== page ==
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Changing how we design, consume and recycle clothing

We’re answering your questions about the clothing stewardship scheme, Seamless, and how it will drive the industry towards clothing circularity by 2030.

by sdelgos@ausfashioncouncil.com

14 June 2023

Seamless is Australia’s Clothing Product Stewardship Scheme. It aims to make Australian fashion and clothing truly circular, and significantly reduce the 200,000 tonnes of clothing that currently goes to Australian landfill each year.

What is a clothing stewardship scheme? How will the new Seamless scheme work? What is clothing circularity? Those questions and more are answered here.


What is a stewardship scheme?

According to the Product Stewardship Centre of Excellence, “product stewardship acknowledges those involved in designing, manufacturing, and selling products have a responsibility to ensure those products or materials are managed in a way that reduces their environmental and human health impacts, throughout the life-cycle and across the supply chain.”


Do stewardship schemes already exist in Australia?

Australia has a number of product stewardship schemes already in operation. They include: Mobile Muster, an industry-led voluntary product stewardship scheme managed by the Australian Mobile Telecommunication Association (AMTA) which addresses mobile phone waste; Cartridges for Planet Ark, which is a national product stewardship scheme for printer cartridges; the Tyre Product Stewardship Scheme which promotes environmentally sustainable collection and recycling processes to develop viable local markets for tyre-derived products; and many other schemes for plastics and containers through to batteries and oil.

For a detailed directory of existing and emerging product stewardship initiatives in Australia, visit the Product Stewardship Gateway managed by the Product Stewardship Centre of Excellence.


How will the new clothing stewardship scheme work?

The Seamless scheme takes a stewardship approach, which recognises that the fashion and clothing brands who place clothes on the market are responsible for the entire life of that garment, from design through to recycling or sustainable disposal.

The scheme design summary report recommends that Seamless is funded by a 4 cent per garment levy paid by ‘stewards’ who are the clothing brands who become members of the scheme. If 60% of the market by volume sign up to the scheme, a funding pool of $36 million will be raised per year to transform the industry.

These funds will be managed by a Product Stewardship Organisation (PSO) who will allocate them to address four priority areas:

- Circular design: Incentivising clothing design that is more durable, repairable, sustainable, and recyclable.
- Circular business models: New revenue models for reuse, repair, rental, and services that prolong clothing life.
- Closing the loop: Expanding clothing collection and sorting practices for effective reuse and recycling.
- Citizen behaviour change: Encouraging changed practices around clothing acquisition, use, care, and disposal.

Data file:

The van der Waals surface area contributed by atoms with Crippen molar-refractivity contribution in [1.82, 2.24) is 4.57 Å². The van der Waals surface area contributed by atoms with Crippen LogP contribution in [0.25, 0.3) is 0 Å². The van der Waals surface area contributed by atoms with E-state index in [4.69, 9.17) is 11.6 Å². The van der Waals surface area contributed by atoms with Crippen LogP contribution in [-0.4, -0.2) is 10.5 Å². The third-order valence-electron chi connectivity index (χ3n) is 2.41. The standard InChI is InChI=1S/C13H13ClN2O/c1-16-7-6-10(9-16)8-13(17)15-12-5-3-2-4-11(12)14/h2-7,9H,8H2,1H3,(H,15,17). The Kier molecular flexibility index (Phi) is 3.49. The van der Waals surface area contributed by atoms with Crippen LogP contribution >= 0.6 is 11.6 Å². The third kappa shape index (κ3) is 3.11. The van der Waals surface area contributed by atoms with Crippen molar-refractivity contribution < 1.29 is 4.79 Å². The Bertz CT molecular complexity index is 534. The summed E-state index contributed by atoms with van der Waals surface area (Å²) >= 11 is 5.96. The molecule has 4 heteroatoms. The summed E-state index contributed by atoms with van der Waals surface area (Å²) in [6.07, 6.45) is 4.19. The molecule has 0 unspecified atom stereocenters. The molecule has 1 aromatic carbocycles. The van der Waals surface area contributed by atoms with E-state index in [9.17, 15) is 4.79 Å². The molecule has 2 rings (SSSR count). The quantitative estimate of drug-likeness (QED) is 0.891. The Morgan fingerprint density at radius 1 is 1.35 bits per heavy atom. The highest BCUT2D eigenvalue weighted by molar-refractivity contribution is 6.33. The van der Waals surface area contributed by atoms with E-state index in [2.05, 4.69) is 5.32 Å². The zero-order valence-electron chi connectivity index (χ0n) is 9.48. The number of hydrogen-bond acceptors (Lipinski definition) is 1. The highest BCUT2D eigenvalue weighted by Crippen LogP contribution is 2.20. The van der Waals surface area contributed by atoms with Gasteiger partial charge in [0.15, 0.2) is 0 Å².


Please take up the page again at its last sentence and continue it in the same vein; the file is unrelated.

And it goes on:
Do other countries have clothing product stewardship schemes in place?

As part of the design process for the Australian scheme, the consortium drew insights from the approaches taken by twelve clothing stewardship schemes around the world.

The European Union is leading the charge through pushing for mandatory Extended Producer Responsibility (EPR) policies for member states, as well as additional policy levers such as stricter regulation on sustainability communications and waste. There is one mandatory clothing product scheme in operation in France since 2007, and many in development at national or regional levels across Europe.

The United Kingdom has an industry and government co-led voluntary agreement in place, and both the United States of America and New Zealand have industry-led voluntary clothing stewardship schemes.

Many other countries including Hong Kong, Ghana, South Africa, India and the Netherlands provide diverse examples of how mechanisms and logics of clothing product stewardship are being used to harness industry power and agitate for change.

 

What is clothing circularity?

The majority of the clothing industry in Australia follows a linear model, of take, make and dispose. Clothing circularity will be achieved when the clothing lifecycle becomes circular, and follows a reduce, reuse, recycle model.

A circular clothing industry in Australia is one where responsible stewardship and citizenship are embedded across the lifecycle from clothing design and production, through to consumption and recirculation.

Circular clothing lifecycle


What is the role of foundation members?

The foundation members of Seamless, are BIG W, David Jones, Lorna Jane, Rip Curl, R.M. Williams and THE ICONIC. Each organisation has committed $100,000 to fund a 12-month transition phase while the Seamless scheme is established.

They will be driving the establishment and priorities of Seamless and playing a critical role in leading the Australian clothing industry’s transformation towards a circular economy by 2030.


What is the pathway and timeline for change?

The consortium has recommended a phased approach to the implementation of Seamless. The first phase from June 2023 to June 2024 is a transition phase that focuses on onboarding Seamless foundation members and recruiting future stewards and supporters. This phase will be facilitated by the Product Stewardship Centre of Excellence under the direction of a Transition Advisory Group.

The transition phase will also focus on establishing the Product Stewardship Organisation, which will manage Seamless from July 2024. This is when the garment levy will start to be collected from the clothing brands or stewards.

Seamless implementation timeline

 

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